The first place I look for decorative accessories—especially vases—is The End of History, an amazing shop on Hudson Street in the West Village. They have the best variety of vintage hand-blown glass and rare ceramics in colors, shapes, and textures I’ve never seen before. I seldom walk out of there without having bought something, which lots of times ends up in my apartment. I’m also strongly attracted to vases in the still life in art—Morandi is a huge favorite—you could say I’m obsessed with them, something over which I bonded with Stephen Saunders, the owner of The End of History.
Stephen grew up on the Isle of Wight off the south coast of England in a family of antiques dealers and auction house owners. Recently I sat down with him to learn about how he started his company and to discuss our mutual obsession with vases.
Barry: How did you get started in this business?
Steve: One of my earliest memories of the business is me sitting on the lap of my Uncle—the one who owned the auction house—on the lawn of a big Georgian country house during a sale. They were holding giant Chinese vases out of the window for my Uncle to see and I kept telling him to bid on them. But he said we couldn’t get the vases, because it was the furniture that the Americans wanted!
Barry: How old were you?
Steve: Five or six. So I was obsessed with vases from an early age.
Barry: I would say your were precocious, but that was the age my mother took me to Breakfast at Tiffany’s and that’s the moment I decided I would live in New York.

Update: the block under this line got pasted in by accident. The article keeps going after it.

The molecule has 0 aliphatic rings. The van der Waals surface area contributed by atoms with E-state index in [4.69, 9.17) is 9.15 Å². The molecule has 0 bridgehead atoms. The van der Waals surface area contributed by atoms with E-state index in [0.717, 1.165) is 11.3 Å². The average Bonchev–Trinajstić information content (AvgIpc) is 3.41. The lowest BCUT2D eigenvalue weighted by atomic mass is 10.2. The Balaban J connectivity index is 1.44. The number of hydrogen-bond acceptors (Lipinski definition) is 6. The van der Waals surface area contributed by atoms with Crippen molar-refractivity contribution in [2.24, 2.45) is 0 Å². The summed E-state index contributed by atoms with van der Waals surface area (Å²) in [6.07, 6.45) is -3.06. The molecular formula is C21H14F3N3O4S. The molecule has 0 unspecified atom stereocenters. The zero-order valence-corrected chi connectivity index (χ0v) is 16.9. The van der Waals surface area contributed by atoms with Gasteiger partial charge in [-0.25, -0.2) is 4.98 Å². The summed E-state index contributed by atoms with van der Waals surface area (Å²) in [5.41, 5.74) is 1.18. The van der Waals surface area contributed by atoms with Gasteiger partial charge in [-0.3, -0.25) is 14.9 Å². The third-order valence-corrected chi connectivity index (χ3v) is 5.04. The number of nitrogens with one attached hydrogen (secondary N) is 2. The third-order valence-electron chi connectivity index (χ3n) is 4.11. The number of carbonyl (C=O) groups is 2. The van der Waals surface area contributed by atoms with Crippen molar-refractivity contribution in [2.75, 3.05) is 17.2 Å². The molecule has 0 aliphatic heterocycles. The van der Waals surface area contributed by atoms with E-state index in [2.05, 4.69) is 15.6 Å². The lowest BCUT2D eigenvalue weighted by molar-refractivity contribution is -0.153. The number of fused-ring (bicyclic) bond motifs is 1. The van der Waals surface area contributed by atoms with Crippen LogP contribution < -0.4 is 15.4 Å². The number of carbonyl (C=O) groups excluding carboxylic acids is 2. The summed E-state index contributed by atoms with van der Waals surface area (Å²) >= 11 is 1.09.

Barry: Then what?
Steve: I joined the local Boy Scouts just because they were known for running the best rummage sales on the Island. By the time I was eight years old I was already picking and selling to my cousin up in London, where he had an antiques shop on the Portobello Road.
Barry: When did you move to the States?
Steve: In 1980. I worked in the fashion industry, but I was always buying and selling antiques on the side.
Barry: What pushed you into starting this business?
Steve: There was a moment in the early 90s when I was finding exquisite Italian glass and ceramics for a song. One day I found a piece of Alfredo Barbini glass with a 1951 price tag of $351 still on it. That’s close to $4,000 in today’s dollars. It was the light bulb moment: I realized that these were luxury Italian goods made for the American market. So I bought every piece I could find and filled several large storage rooms with glass and ceramics till I finally had enough to open The End of History in 1997.
Barry: What formed your design aesthetic?
Steve: At the time The End of History opened, New York was praying only at the altar of high minimalism. It’s not that I hate minimalism, but who wants to live in a white box with no stuff? Everything back then was clean surfaces with Wenge wood—remember that?—being the only color allowed. The explosion of color and form at The End of History helped change the game and set the tone for the use of decorative accessories in early 21st century interiors.
Barry: It’s true, if you look at today’s shelter magazines there are lots of pieces from The End of History and similar resources. Every room has a grouping of colored glass.
Here are some of my favorite pieces from the store.
Two “Gemmo” vases by the German porcelain company Heinrich, designed in 1954 by Karl Leutner and made using a diamond wheel to cut the porcelain. I love the tiny etched dots on the yellow piece.
A 1960s gold decorated vase with a dancing figure by Hans Achtziger for the German porcelain company Hutschenreuther. This is spectacular.
A set of three 1970s German orange and black ceramic vases from Hutschenreuther, designed by Renee Neue, who was the creative director of the company at the time.
A 1950s decanter by the Rainbow Glass Company of West Virginia. The distinctive flame stopper was a company signature.
The End of History, 548 1/2 Hudson Street. 212 647 7598